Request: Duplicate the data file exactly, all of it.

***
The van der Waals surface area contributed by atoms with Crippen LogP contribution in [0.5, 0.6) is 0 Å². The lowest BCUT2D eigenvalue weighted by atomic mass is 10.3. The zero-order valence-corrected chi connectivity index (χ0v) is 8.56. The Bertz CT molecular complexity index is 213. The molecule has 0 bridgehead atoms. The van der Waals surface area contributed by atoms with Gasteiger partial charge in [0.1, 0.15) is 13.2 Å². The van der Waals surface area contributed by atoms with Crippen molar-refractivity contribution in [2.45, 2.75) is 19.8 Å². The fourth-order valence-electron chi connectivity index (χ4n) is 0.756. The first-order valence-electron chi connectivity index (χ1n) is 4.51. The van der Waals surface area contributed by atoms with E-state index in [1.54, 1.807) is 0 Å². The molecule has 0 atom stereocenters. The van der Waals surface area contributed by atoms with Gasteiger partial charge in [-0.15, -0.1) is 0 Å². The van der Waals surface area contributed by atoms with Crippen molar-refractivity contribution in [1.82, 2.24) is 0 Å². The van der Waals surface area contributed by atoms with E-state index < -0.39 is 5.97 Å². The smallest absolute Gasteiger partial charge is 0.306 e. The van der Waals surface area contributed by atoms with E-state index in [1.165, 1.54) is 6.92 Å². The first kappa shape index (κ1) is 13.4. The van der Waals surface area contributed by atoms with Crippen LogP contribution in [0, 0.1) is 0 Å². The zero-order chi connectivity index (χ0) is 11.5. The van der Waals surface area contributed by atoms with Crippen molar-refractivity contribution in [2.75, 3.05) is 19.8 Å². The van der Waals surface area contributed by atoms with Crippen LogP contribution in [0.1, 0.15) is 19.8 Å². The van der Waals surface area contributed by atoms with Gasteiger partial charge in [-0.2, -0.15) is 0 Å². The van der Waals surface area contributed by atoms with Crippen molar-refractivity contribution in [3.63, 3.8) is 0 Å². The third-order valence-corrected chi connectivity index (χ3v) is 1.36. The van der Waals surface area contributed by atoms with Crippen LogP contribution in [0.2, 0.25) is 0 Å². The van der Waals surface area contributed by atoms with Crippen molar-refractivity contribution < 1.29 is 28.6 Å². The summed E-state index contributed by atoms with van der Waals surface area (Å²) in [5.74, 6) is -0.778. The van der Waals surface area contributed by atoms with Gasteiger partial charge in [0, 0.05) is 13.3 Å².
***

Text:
The van der Waals surface area contributed by atoms with Crippen LogP contribution in [0.5, 0.6) is 0 Å². The lowest BCUT2D eigenvalue weighted by atomic mass is 10.3. The zero-order valence-corrected chi connectivity index (χ0v) is 8.56. The Bertz CT molecular complexity index is 213. The molecule has 0 bridgehead atoms. The van der Waals surface area contributed by atoms with Gasteiger partial charge in [0.1, 0.15) is 13.2 Å². The van der Waals surface area contributed by atoms with Crippen molar-refractivity contribution in [2.45, 2.75) is 19.8 Å². The fourth-order valence-electron chi connectivity index (χ4n) is 0.756. The first-order valence-electron chi connectivity index (χ1n) is 4.51. The van der Waals surface area contributed by atoms with E-state index in [1.54, 1.807) is 0 Å². The molecule has 0 atom stereocenters. The van der Waals surface area contributed by atoms with Gasteiger partial charge in [-0.15, -0.1) is 0 Å². The van der Waals surface area contributed by atoms with Crippen molar-refractivity contribution in [1.82, 2.24) is 0 Å². The van der Waals surface area contributed by atoms with E-state index < -0.39 is 5.97 Å². The smallest absolute Gasteiger partial charge is 0.306 e. The van der Waals surface area contributed by atoms with E-state index in [1.165, 1.54) is 6.92 Å². The first kappa shape index (κ1) is 13.4. The van der Waals surface area contributed by atoms with Crippen LogP contribution in [0, 0.1) is 0 Å². The zero-order chi connectivity index (χ0) is 11.5. The van der Waals surface area contributed by atoms with Crippen molar-refractivity contribution in [2.75, 3.05) is 19.8 Å². The van der Waals surface area contributed by atoms with Crippen LogP contribution in [0.1, 0.15) is 19.8 Å². The van der Waals surface area contributed by atoms with Gasteiger partial charge in [-0.2, -0.15) is 0 Å². The van der Waals surface area contributed by atoms with Crippen molar-refractivity contribution in [3.63, 3.8) is 0 Å². The third-order valence-corrected chi connectivity index (χ3v) is 1.36. The van der Waals surface area contributed by atoms with Crippen LogP contribution in [0.2, 0.25) is 0 Å². The van der Waals surface area contributed by atoms with Crippen molar-refractivity contribution < 1.29 is 28.6 Å². The summed E-state index contributed by atoms with van der Waals surface area (Å²) in [5.74, 6) is -0.778. The van der Waals surface area contributed by atoms with Gasteiger partial charge in [0, 0.05) is 13.3 Å².